The University of Southampton
University of Southampton Institutional Repository

Far-field unlabelled super-resolution imaging with superoscillatory illumination

Far-field unlabelled super-resolution imaging with superoscillatory illumination
Far-field unlabelled super-resolution imaging with superoscillatory illumination
Unlabeled super-resolution is the next grand challenge in imaging. Stimulated emission depletion and single-molecule microscopies have revolutionized the life sciences but are still limited by the need for reporters (labels) embedded within the sample. While the Veselago–Pendry “super-lens,” using a negative-index metamaterial, is a promising idea for imaging beyond the diffraction limit, there are substantial technological challenges to its realization. Another route to far-field subwavelength focusing is using optical superoscillations: engineered interference of multiple coherent waves creating an, in principle, arbitrarily small hotspot. Here, we demonstrate microscopy with superoscillatory illumination of the object and describe its underlying principles. We show that far-field images taken with superoscillatory illumination are themselves superoscillatory and, hence, can reveal fine structural details of the object that are lost in conventional far-field imaging. We show that the resolution of a superoscillatory microscope is determined by the size of the hotspot, rather than the bandwidth of the optical instrument. We demonstrate high-frame-rate polarization-contrast imaging of unmodified living cells with a resolution significantly exceeding that achievable with conventional instruments. This non-algorithmic, low-phototoxicity imaging technology is a powerful tool both for biological research and for super-resolution imaging of samples that do not allow labeling, such as the interior of silicon chips.
2378-0967
1-10
Rogers, Edward
b92cc8ab-0d91-4b2e-b5c7-8a2f490a36a2
Quraishe, Shmma
31673f5e-736f-4849-ba79-6e078cbd2cb2
Rogers, Katrine S.
499a0078-5e16-4db9-8a98-19825985fb85
Newman, Tracey
322290cb-2e9c-445d-a047-00b1bea39a25
Smith, P.J.S.
003de469-9420-4f12-8f0e-8e8d76d28d6c
Zheludev, Nikolai
32fb6af7-97e4-4d11-bca6-805745e40cc6
Rogers, Edward
b92cc8ab-0d91-4b2e-b5c7-8a2f490a36a2
Quraishe, Shmma
31673f5e-736f-4849-ba79-6e078cbd2cb2
Rogers, Katrine S.
499a0078-5e16-4db9-8a98-19825985fb85
Newman, Tracey
322290cb-2e9c-445d-a047-00b1bea39a25
Smith, P.J.S.
003de469-9420-4f12-8f0e-8e8d76d28d6c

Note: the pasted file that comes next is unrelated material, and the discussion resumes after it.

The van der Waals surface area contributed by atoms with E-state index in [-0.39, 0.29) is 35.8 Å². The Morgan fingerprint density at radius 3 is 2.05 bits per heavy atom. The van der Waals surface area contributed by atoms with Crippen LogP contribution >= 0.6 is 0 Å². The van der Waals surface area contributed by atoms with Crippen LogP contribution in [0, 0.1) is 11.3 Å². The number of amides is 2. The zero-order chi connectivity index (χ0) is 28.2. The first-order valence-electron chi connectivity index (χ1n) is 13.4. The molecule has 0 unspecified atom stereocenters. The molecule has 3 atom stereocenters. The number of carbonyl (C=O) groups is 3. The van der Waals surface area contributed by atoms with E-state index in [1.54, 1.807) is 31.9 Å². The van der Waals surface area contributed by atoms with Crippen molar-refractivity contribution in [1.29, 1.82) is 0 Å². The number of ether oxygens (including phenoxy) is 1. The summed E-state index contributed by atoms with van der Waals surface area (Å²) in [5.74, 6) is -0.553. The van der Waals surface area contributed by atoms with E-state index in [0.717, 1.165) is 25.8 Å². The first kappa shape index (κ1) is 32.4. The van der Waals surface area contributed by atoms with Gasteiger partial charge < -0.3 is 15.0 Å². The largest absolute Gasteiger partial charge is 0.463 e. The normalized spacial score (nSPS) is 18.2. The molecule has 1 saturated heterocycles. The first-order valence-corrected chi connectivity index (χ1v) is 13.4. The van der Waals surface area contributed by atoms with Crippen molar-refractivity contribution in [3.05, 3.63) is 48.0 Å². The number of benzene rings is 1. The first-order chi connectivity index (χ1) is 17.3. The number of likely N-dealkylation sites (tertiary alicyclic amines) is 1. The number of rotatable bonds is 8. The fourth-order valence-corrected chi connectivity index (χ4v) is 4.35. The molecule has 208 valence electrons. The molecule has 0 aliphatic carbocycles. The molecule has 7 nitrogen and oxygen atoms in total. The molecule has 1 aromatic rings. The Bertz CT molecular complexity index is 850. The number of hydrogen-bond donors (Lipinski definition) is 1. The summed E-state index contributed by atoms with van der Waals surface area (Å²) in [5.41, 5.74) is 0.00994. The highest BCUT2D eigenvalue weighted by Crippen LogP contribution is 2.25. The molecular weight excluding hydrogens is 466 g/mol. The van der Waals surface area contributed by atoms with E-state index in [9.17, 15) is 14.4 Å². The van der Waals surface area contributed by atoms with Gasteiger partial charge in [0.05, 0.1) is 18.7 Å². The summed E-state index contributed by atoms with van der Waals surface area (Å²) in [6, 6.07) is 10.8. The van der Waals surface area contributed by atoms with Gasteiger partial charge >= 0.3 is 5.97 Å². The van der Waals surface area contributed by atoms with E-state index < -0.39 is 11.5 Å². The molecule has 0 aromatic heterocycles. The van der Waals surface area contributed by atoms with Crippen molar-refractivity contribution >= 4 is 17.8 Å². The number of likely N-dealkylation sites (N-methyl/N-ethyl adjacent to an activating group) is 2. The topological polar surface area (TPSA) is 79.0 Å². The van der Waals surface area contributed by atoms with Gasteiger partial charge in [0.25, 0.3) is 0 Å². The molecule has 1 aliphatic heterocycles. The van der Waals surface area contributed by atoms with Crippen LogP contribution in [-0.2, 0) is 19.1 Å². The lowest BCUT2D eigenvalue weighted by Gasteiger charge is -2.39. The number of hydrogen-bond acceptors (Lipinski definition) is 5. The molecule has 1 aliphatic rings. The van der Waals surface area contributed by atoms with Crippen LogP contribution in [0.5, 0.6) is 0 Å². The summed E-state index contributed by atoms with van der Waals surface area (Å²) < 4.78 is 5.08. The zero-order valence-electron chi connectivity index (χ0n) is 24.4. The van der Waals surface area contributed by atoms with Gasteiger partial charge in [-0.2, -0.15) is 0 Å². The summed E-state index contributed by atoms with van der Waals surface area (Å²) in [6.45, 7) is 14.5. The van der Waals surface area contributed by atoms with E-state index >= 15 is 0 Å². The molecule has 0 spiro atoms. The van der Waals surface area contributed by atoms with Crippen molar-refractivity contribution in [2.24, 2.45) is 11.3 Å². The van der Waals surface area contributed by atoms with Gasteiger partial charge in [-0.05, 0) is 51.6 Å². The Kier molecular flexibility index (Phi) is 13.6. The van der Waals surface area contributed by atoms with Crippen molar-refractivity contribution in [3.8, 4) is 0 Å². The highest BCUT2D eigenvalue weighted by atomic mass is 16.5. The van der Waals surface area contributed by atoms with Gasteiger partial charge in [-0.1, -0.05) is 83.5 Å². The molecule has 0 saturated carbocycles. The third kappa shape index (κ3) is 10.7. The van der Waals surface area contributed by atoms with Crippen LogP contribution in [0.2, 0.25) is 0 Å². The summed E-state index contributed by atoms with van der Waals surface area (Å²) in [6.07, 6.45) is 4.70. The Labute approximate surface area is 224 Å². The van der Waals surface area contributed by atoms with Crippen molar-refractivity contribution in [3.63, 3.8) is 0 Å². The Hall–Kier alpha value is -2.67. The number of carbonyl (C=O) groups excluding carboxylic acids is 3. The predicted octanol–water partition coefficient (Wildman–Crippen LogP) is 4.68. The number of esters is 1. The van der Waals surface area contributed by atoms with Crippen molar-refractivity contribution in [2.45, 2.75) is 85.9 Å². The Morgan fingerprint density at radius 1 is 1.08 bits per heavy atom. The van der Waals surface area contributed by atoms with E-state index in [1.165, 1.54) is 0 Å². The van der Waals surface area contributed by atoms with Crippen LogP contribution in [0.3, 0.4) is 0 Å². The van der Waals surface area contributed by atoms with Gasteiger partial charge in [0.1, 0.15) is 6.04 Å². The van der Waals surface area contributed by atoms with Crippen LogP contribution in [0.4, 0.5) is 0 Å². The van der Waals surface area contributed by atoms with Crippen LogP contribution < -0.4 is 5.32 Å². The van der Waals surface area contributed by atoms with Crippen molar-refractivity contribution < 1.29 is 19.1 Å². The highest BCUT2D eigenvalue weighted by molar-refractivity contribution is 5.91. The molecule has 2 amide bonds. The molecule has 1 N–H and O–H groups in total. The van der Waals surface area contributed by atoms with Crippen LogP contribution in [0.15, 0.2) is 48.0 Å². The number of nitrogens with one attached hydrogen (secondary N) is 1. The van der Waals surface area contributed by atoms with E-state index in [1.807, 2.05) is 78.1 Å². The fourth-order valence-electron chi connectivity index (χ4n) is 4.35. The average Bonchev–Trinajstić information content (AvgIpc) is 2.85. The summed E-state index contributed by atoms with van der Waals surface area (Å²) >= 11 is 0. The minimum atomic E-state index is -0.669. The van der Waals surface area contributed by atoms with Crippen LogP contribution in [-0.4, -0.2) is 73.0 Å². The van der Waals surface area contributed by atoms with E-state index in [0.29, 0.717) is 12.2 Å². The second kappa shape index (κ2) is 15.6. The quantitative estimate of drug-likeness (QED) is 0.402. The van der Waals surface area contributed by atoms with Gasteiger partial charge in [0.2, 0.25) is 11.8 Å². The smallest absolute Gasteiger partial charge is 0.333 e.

Zheludev, Nikolai
32fb6af7-97e4-4d11-bca6-805745e40cc6

Rogers, Edward, Quraishe, Shmma, Rogers, Katrine S., Newman, Tracey, Smith, P.J.S. and Zheludev, Nikolai (2020) Far-field unlabelled super-resolution imaging with superoscillatory illumination. APL Photonics, 5, 1-10, [066107]. (doi:10.1063/1.5144918).

Record type: Article

Abstract

Unlabeled super-resolution is the next grand challenge in imaging. Stimulated emission depletion and single-molecule microscopies have revolutionized the life sciences but are still limited by the need for reporters (labels) embedded within the sample. While the Veselago–Pendry “super-lens,” using a negative-index metamaterial, is a promising idea for imaging beyond the diffraction limit, there are substantial technological challenges to its realization. Another route to far-field subwavelength focusing is using optical superoscillations: engineered interference of multiple coherent waves creating an, in principle, arbitrarily small hotspot. Here, we demonstrate microscopy with superoscillatory illumination of the object and describe its underlying principles. We show that far-field images taken with superoscillatory illumination are themselves superoscillatory and, hence, can reveal fine structural details of the object that are lost in conventional far-field imaging. We show that the resolution of a superoscillatory microscope is determined by the size of the hotspot, rather than the bandwidth of the optical instrument. We demonstrate high-frame-rate polarization-contrast imaging of unmodified living cells with a resolution significantly exceeding that achievable with conventional instruments. This non-algorithmic, low-phototoxicity imaging technology is a powerful tool both for biological research and for super-resolution imaging of samples that do not allow labeling, such as the interior of silicon chips.

Text
1.5144918 - Version of Record
Available under License Creative Commons Attribution.
Download (6MB)

More information

Submitted date: 12 January 2010
Accepted/In Press date: 20 May 2020
e-pub ahead of print date: 19 June 2020
Published date: 19 June 2020

Identifiers

Local EPrints ID: 441665
URI: http://eprints.soton.ac.uk/id/eprint/441665
ISSN: 2378-0967
PURE UUID: b5519451-9aeb-4436-a7fb-8261501e8e70
ORCID for Tracey Newman: ORCID iD orcid.org/0000-0002-3727-9258
ORCID for P.J.S. Smith: ORCID iD orcid.org/0000-0003-4400-6853
ORCID for Nikolai Zheludev: ORCID iD orcid.org/0000-0002-1013-6636

Catalogue record

Date deposited: 23 Jun 2020 16:54
Last modified: 29 Jul 2020 01:39

Export record

Altmetrics

Contributors

Author: Edward Rogers
Author: Shmma Quraishe
Author: Katrine S. Rogers
Author: Tracey Newman ORCID iD
Author: P.J.S. Smith ORCID iD

University divisions

Download statistics

Downloads from ePrints over the past year. Other digital versions may also be available to download e.g. from the publisher's website.

View more statistics

Atom RSS 1.0 RSS 2.0

Contact ePrints Soton: eprints@soton.ac.uk

ePrints Soton supports OAI 2.0 with a base URL of http://eprints.soton.ac.uk/cgi/oai2

This repository has been built using EPrints software, developed at the University of Southampton, but available to everyone to use.

We use cookies to ensure that we give you the best experience on our website. If you continue without changing your settings, we will assume that you are happy to receive cookies on the University of Southampton website.

×